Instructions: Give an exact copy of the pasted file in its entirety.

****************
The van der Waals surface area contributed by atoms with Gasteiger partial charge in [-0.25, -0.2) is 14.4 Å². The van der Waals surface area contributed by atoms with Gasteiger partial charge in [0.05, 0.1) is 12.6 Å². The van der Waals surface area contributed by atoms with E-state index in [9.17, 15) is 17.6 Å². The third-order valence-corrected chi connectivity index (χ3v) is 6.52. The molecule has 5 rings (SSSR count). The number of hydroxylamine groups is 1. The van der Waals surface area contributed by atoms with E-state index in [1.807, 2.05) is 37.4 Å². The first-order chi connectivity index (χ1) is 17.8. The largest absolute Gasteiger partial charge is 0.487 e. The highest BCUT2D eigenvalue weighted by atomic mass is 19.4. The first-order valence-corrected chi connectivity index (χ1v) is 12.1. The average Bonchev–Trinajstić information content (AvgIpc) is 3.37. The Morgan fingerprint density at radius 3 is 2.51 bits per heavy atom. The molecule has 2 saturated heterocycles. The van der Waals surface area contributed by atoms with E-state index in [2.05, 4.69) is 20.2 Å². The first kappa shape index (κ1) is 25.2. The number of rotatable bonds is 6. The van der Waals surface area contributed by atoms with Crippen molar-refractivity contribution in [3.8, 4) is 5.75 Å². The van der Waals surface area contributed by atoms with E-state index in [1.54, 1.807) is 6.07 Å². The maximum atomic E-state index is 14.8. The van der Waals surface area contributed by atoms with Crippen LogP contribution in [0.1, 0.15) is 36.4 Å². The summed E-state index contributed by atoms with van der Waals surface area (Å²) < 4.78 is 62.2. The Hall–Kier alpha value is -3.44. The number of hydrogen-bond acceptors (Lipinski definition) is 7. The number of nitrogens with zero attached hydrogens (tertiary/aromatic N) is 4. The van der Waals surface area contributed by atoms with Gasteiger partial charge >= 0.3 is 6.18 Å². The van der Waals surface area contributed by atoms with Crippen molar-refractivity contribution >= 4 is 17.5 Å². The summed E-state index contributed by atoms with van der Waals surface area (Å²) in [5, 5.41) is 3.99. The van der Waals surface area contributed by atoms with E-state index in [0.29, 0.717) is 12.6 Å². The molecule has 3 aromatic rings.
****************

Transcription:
The van der Waals surface area contributed by atoms with Gasteiger partial charge in [-0.25, -0.2) is 14.4 Å². The van der Waals surface area contributed by atoms with Gasteiger partial charge in [0.05, 0.1) is 12.6 Å². The van der Waals surface area contributed by atoms with E-state index in [9.17, 15) is 17.6 Å². The third-order valence-corrected chi connectivity index (χ3v) is 6.52. The molecule has 5 rings (SSSR count). The number of hydroxylamine groups is 1. The van der Waals surface area contributed by atoms with E-state index in [1.807, 2.05) is 37.4 Å². The first-order chi connectivity index (χ1) is 17.8. The largest absolute Gasteiger partial charge is 0.487 e. The highest BCUT2D eigenvalue weighted by atomic mass is 19.4. The first-order valence-corrected chi connectivity index (χ1v) is 12.1. The average Bonchev–Trinajstić information content (AvgIpc) is 3.37. The Morgan fingerprint density at radius 3 is 2.51 bits per heavy atom. The molecule has 2 saturated heterocycles. The van der Waals surface area contributed by atoms with E-state index in [2.05, 4.69) is 20.2 Å². The first kappa shape index (κ1) is 25.2. The number of rotatable bonds is 6. The van der Waals surface area contributed by atoms with Crippen molar-refractivity contribution in [3.8, 4) is 5.75 Å². The van der Waals surface area contributed by atoms with E-state index in [1.54, 1.807) is 6.07 Å². The maximum atomic E-state index is 14.8. The van der Waals surface area contributed by atoms with Crippen LogP contribution in [0.1, 0.15) is 36.4 Å². The summed E-state index contributed by atoms with van der Waals surface area (Å²) < 4.78 is 62.2. The Hall–Kier alpha value is -3.44. The number of hydrogen-bond acceptors (Lipinski definition) is 7. The number of nitrogens with zero attached hydrogens (tertiary/aromatic N) is 4. The van der Waals surface area contributed by atoms with Gasteiger partial charge >= 0.3 is 6.18 Å². The van der Waals surface area contributed by atoms with Crippen molar-refractivity contribution >= 4 is 17.5 Å². The summed E-state index contributed by atoms with van der Waals surface area (Å²) in [5, 5.41) is 3.99. The van der Waals surface area contributed by atoms with E-state index in [0.29, 0.717) is 12.6 Å². The molecule has 3 aromatic rings.